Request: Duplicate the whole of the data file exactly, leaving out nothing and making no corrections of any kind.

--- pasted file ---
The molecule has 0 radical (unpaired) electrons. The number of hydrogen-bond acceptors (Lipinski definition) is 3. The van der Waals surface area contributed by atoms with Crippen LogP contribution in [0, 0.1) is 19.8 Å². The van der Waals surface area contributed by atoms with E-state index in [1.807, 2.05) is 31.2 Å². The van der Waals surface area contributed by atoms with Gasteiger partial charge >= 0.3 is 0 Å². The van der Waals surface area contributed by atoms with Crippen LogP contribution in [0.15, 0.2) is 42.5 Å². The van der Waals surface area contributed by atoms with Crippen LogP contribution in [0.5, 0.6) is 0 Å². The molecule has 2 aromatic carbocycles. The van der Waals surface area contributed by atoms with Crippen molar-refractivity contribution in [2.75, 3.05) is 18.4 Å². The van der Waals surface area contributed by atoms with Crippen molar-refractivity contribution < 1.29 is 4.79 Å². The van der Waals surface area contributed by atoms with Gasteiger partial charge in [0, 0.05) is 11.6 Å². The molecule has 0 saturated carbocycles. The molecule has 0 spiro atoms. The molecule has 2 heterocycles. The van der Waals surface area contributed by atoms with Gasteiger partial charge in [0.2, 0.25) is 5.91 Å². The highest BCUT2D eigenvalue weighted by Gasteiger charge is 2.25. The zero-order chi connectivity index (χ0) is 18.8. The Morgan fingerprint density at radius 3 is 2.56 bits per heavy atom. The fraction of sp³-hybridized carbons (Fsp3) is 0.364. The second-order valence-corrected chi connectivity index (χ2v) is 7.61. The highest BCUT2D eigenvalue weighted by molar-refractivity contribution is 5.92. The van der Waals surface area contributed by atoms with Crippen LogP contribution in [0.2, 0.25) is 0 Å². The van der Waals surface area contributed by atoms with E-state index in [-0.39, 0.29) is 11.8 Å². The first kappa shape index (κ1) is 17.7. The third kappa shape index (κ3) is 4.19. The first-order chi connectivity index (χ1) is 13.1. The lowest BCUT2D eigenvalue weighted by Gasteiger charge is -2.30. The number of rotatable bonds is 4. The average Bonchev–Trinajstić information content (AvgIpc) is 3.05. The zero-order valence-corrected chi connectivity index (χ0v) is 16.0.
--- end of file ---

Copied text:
The molecule has 0 radical (unpaired) electrons. The number of hydrogen-bond acceptors (Lipinski definition) is 3. The van der Waals surface area contributed by atoms with Crippen LogP contribution in [0, 0.1) is 19.8 Å². The van der Waals surface area contributed by atoms with E-state index in [1.807, 2.05) is 31.2 Å². The van der Waals surface area contributed by atoms with Gasteiger partial charge >= 0.3 is 0 Å². The van der Waals surface area contributed by atoms with Crippen LogP contribution in [0.15, 0.2) is 42.5 Å². The van der Waals surface area contributed by atoms with Crippen LogP contribution in [0.5, 0.6) is 0 Å². The molecule has 2 aromatic carbocycles. The van der Waals surface area contributed by atoms with Crippen molar-refractivity contribution in [2.75, 3.05) is 18.4 Å². The van der Waals surface area contributed by atoms with Crippen molar-refractivity contribution < 1.29 is 4.79 Å². The van der Waals surface area contributed by atoms with Gasteiger partial charge in [0, 0.05) is 11.6 Å². The molecule has 0 saturated carbocycles. The molecule has 0 spiro atoms. The molecule has 2 heterocycles. The van der Waals surface area contributed by atoms with Gasteiger partial charge in [0.2, 0.25) is 5.91 Å². The highest BCUT2D eigenvalue weighted by Gasteiger charge is 2.25. The zero-order chi connectivity index (χ0) is 18.8. The Morgan fingerprint density at radius 3 is 2.56 bits per heavy atom. The fraction of sp³-hybridized carbons (Fsp3) is 0.364. The second-order valence-corrected chi connectivity index (χ2v) is 7.61. The highest BCUT2D eigenvalue weighted by molar-refractivity contribution is 5.92. The van der Waals surface area contributed by atoms with Crippen LogP contribution in [0.2, 0.25) is 0 Å². The van der Waals surface area contributed by atoms with E-state index in [-0.39, 0.29) is 11.8 Å². The first kappa shape index (κ1) is 17.7. The third kappa shape index (κ3) is 4.19. The first-order chi connectivity index (χ1) is 13.1. The lowest BCUT2D eigenvalue weighted by Gasteiger charge is -2.30. The number of rotatable bonds is 4. The average Bonchev–Trinajstić information content (AvgIpc) is 3.05. The zero-order valence-corrected chi connectivity index (χ0v) is 16.0.